Monday, September 07, 2015

Monday Forum - The Limits of Power

Somehow it's much more fun writing on Thea Proctor (Musings on Thea Proctor) than it is on current events. Certainly it's more relaxing.

The sheer scale of the migrant/refugee problem unfolding in Europe is mind-boggling. I deliberately used migrant/refugee. The BBC feels obliged to explain why it is using migrant as a term  I quote:
A note on terminology: The BBC uses the term migrant to refer to all people on the move who have yet to complete the legal process of claiming asylum. This group includes people fleeing war-torn countries such as Syria, who are likely to be granted refugee status, as well as people who are seeking jobs and better lives, who governments are likely to rule are economic migrants.
Meantime, Al Jazeera has decided to stop using the term migrant and instead use refugee: Why Al Jazeera will not say Mediterranean 'migrants'. To quote: "The word migrant has become a largely inaccurate umbrella term for this complex story."

Here in Australia, Prime Minister Abbott has been quite wrong-footed. Instead of recognising the complexity of the European problem, his instinctive reaction was to restate the stop the boats mantra. This time, his own side has broken away. Again I quote:
It was Craig Laundy​, one of Abbott's own MPs, who articulated the public response to those harrowing images of a dead toddler washed up on a Turkish beach in a single phrase: "Can we please do more?" 
Laundy's emphatic view is that the Australian response should extend above and beyond the existing refugee intake. It is shared by many others in the Coalition, including New South Wales Premier Mike Baird.
More importantly, it resonates with the broader community reaction to the largest forced movement of people since World War II.
Mr Abbott is moving, being dragged, I guess, but he was too locked in to his domestic rhetoric to be able to respond in a compassionate way. Even now, he is emphasizing that an extra refugee intake must fit within existing quotas.We control our own borders, he says.This resonates with some, but is increasingly being seen as a limited blinkered response.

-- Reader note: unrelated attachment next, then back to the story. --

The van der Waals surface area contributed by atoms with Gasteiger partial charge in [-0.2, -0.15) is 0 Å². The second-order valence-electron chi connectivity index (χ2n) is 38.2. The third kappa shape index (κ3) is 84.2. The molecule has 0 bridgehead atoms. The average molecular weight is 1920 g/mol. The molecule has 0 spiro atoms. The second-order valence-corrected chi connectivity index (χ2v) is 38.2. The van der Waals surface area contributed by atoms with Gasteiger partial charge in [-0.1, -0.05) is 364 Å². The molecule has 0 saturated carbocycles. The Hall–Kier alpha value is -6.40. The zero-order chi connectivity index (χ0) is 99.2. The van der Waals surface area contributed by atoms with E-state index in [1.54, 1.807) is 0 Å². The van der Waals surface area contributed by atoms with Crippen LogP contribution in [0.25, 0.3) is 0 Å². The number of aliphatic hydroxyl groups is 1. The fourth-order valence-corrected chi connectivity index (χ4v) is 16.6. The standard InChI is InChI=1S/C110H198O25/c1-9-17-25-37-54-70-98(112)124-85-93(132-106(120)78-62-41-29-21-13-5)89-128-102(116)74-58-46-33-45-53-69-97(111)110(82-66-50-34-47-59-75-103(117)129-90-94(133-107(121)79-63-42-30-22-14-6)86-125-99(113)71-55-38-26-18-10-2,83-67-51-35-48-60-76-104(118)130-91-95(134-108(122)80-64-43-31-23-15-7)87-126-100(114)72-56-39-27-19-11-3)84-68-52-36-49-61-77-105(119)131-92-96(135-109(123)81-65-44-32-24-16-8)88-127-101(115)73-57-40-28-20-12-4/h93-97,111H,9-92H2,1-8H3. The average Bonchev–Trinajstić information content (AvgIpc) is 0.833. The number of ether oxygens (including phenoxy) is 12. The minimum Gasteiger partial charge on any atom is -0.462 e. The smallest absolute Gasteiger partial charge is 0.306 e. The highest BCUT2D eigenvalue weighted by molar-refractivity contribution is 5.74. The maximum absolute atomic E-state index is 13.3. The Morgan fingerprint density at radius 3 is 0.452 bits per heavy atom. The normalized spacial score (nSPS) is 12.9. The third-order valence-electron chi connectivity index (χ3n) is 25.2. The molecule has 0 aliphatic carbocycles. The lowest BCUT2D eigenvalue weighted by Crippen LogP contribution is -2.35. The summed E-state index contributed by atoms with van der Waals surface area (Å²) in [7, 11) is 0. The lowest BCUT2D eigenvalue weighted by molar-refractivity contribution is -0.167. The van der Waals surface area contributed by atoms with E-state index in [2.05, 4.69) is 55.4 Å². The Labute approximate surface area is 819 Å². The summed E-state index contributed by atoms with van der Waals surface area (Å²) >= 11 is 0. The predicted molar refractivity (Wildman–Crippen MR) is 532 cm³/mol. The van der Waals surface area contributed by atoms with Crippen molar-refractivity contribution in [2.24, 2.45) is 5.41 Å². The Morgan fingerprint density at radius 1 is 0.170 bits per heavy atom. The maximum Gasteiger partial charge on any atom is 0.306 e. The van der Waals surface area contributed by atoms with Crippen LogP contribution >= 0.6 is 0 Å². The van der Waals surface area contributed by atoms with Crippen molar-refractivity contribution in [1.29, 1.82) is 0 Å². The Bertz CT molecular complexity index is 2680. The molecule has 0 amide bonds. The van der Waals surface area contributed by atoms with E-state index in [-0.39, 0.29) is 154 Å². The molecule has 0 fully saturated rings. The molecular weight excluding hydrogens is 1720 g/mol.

The human tragedy unfolding in Europe, Africa and the Middle East is significant. However, to my mind the bigger tragedy lies in the progressive erosion of trust in existing institutions. In the Middle East, there are increasing responses on social media pointing, rightly, to the failure of Gulf States in particular to do anything to assist the refugee crisis. In Europe, national and EU institutions have been placed under great strain, accentuating already existing divisions within and between countries. In Australia, there has been a progressive diminution of trust in the national government.

I am not being a bleeding heart liberal when I say this, although my own views are reasonably clear. One can ignore the constant social media stream from those opposed to the Government's position on refugees, terrorism, citizenship and the borders, although it does have an erosive effect. Of more importance are the increasing doubts and concerns held by those who are traditional Liberal Party supporters. I cannot give you hard evidence here, I am basing my view just on those I talk too.

Things tend to balance over time. As an optimist, I feel that the EU institutions will, finally, emerge stronger, while the current position of the Australian Government will come to be seen as an unfortunate aberration. For the moment, however, the loss of trust is quite palpable.    

I think that one of the lessons to be drawn from the current turmoil is the limits of power.As a traditional liberal, it is a tad humiliating too conclude that the world would be a better place if Colonel Gaddalfi or Saddam Hussein had remained in power, if the Arab Spring had not occurred, if the Ukrainians had been more subtle in managing Russia. The West's reliance on air power as a weapon of choice has severe limitations. You can destroy, but you can't build.

In the end, the West is not prepared to put boots on the ground. It would be easier if the West did not suffer from an imperial angst dating back to the break-up of colonialism. Then the gun boats could go in, withdrawing if the calculus of power dictated otherwise. Now we have to just oh-so polite. We talk the talk, but can no longer walk the walk.

I am not arguing for ground troop military intervention in Syria. I am saying that we need a realistic assessment on the limits of power. Australia should not commit war planes within Syria because there is no military gain that I can see. Better to spend the money on dealing with the collateral damage from decisions already taken.


Evan said...

Bombing people is polite? The post gets unhinged at that point I think. The rest I very much agree with.

Jim Belshaw said...

Bombing people is not polite, Evan. I was thinking, however, that there was a certain hypocrisy built into current thinking.

Evan said...

I do most heartily agree with that.